4. You’re not eligible for every offer
Read the fine print of every offer you find. On closer inspection, you may find restrictions. One of the biggest restrictions says something like this, “…subject to credit approval from XYZ Finance and open to very well qualified buyers only.”
This means you need a high credit score, typically at least 700, but maybe 750 or 800 or more. Know your score before you shop: you can get a rough estimate of your current score by visiting CreditKarma.com.
5. Research and shop online
The Internet has made it easier for shoppers to purchase a car. Dealers share their inventory online and the vehicle you want can be viewed thanks to numerous photos and usually a video. If you see something you like, then reach out to the dealer.
Arrange a test drive only when you’re ready, but don’t wheel and deal at the dealership. Do all your negotiating online and check out other dealer inventories. This also means knowing what vehicle you want — down to the make, model, and trim level.
6. You’ll make more money selling your trade privately
Yes, I know: selling a car to a private party is a pain! It can also prove dangerous if you’re alone and don’t know the person coming to your home to test drive the car. That said, if you can sell privately, you’ll likely fetch more money than you would get from the dealer.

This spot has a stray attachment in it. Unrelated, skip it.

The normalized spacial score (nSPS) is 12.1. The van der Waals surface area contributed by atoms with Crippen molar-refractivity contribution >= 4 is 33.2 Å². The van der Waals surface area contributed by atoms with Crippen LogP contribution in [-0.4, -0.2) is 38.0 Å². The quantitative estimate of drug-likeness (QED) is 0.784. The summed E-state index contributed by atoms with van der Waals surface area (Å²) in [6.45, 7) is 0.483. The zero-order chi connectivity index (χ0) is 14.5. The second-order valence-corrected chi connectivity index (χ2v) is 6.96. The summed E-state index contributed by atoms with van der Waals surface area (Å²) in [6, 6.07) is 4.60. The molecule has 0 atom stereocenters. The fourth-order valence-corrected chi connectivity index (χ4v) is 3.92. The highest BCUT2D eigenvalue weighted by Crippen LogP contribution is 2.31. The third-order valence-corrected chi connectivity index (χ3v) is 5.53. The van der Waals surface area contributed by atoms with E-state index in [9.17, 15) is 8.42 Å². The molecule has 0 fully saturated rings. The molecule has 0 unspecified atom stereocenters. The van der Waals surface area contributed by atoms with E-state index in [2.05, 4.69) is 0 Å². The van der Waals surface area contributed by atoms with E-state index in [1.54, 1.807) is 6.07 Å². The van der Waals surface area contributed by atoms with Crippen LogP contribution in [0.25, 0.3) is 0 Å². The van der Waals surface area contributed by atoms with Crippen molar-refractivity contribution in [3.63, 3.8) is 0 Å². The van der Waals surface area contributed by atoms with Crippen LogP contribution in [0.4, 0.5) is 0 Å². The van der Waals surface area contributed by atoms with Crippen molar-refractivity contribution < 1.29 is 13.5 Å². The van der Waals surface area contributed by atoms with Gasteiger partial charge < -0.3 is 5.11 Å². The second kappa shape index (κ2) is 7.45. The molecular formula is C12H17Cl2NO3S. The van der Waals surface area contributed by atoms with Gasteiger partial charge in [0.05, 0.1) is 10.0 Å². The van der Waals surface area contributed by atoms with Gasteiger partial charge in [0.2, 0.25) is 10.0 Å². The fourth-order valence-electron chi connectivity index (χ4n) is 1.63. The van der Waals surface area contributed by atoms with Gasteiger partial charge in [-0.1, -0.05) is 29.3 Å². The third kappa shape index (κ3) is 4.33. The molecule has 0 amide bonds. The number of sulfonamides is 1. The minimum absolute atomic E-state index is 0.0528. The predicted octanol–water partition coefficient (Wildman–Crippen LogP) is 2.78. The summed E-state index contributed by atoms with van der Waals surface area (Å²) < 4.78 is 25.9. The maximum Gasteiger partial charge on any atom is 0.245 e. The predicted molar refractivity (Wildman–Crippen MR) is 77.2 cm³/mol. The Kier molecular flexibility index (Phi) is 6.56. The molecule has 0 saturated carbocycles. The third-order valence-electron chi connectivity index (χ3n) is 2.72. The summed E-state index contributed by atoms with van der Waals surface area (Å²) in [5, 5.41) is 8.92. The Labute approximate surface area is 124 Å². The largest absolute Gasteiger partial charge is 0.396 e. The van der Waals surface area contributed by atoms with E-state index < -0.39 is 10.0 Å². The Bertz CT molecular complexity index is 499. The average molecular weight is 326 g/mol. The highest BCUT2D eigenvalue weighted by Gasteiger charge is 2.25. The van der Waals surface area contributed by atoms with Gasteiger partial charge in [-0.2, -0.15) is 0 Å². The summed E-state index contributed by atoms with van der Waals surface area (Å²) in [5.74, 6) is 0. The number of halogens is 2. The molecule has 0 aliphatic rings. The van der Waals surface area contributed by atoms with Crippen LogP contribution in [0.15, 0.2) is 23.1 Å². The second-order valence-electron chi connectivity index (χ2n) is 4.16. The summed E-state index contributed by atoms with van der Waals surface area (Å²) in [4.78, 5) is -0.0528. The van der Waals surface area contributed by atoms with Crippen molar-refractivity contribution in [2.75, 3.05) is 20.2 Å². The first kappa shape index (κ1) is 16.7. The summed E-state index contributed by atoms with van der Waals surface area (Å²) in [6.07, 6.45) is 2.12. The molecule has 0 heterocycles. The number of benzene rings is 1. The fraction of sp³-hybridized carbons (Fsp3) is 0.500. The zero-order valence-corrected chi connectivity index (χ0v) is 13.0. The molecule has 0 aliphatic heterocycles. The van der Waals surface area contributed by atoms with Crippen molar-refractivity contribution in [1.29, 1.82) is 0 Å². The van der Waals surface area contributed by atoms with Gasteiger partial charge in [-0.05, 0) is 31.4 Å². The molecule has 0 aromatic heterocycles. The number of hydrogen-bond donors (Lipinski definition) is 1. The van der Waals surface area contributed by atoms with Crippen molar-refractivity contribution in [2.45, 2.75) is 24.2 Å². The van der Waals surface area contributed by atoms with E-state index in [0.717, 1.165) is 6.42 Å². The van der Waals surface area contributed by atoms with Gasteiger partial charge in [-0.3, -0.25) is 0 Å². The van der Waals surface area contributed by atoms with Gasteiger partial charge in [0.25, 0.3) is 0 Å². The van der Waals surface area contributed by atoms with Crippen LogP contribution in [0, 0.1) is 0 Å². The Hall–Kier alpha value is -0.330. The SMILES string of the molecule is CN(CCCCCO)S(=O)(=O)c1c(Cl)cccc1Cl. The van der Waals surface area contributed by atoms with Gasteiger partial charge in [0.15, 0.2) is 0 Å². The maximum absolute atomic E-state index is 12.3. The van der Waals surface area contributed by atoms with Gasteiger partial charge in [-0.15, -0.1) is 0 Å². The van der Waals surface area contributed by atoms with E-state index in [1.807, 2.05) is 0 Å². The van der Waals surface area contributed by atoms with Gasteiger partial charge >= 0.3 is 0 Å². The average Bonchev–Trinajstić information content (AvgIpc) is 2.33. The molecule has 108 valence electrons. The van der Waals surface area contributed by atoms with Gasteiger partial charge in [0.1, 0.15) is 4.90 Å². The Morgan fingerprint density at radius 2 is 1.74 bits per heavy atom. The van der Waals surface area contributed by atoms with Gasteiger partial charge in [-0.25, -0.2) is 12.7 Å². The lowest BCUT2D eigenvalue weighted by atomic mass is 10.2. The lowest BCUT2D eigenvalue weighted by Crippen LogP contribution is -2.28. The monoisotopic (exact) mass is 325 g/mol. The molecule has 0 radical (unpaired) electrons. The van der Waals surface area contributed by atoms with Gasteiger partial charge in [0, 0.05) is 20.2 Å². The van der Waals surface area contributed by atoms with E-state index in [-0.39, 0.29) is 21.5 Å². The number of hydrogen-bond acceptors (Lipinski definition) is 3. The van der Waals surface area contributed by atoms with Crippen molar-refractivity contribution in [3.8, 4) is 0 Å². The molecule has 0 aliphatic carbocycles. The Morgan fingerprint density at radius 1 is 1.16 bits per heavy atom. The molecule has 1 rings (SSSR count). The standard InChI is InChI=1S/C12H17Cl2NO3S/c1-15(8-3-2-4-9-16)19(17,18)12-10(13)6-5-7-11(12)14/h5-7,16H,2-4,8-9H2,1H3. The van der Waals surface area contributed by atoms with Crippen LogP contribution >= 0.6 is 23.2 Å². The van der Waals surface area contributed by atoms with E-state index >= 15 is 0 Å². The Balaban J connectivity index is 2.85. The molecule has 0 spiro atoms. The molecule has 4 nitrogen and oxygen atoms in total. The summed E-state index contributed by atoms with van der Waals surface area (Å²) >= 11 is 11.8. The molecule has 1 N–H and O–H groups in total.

Regardless, when deciding on a purchase price for a new vehicle, don’t discuss the trade-in until AFTER you make a deal. Sales staff love to confuse things by bundling both transactions under one deal. You’ll lose money if you allow this to happen.
You may be surprised that even a damaged car can be traded in. But the exact extent of the damage is just one factor that determines what the dealer will give you for it.
7. Don’t wait as deals disappear and inventories shrink
The sooner you can make your purchase decision, the better. Dealer inventories on outgoing model year vehicles are dwindling. Incidentally, these vehicles typically have the best offers.
If your schedule is so full and you can’t seal a deal before Christmas, the week between the Christmas and New Year’s Day holidays can work, especially if you’re looking for a new model year vehicle or a late model used car.
Let’s Make a Deal
Buying a vehicle should never be rushed! Avoid as much pressure as possible — sales staff are wheeling and dealing — their bonuses rely on making a deal. To them, you’re a deal just waiting to happen. Be prepared for an emotional onslaught.
If you’re purchasing a late model used car, insist on a vehicle history report. Even then, they’re not comprehensive or perfect.
Know what warranties are offered (e.g., the balance of the new car warranty, powertrain, and corrosion) and any special guarantees with your vehicle.
Finally, there’s nothing wrong with taking a friend with you when you purchase a car, especially if you are single. Not all dealers “get” women, with some sales staff directing their conversation to the man, even if it is the woman making the deal.
That’s one more reason why it is important to get your final price in writing online BEFORE heading to the dealer, then telling your dealer contact that you’re the one he or she must talk with, not the individual with you.
See Also – Are Pull-Ahead Lease Offers a Good Deal?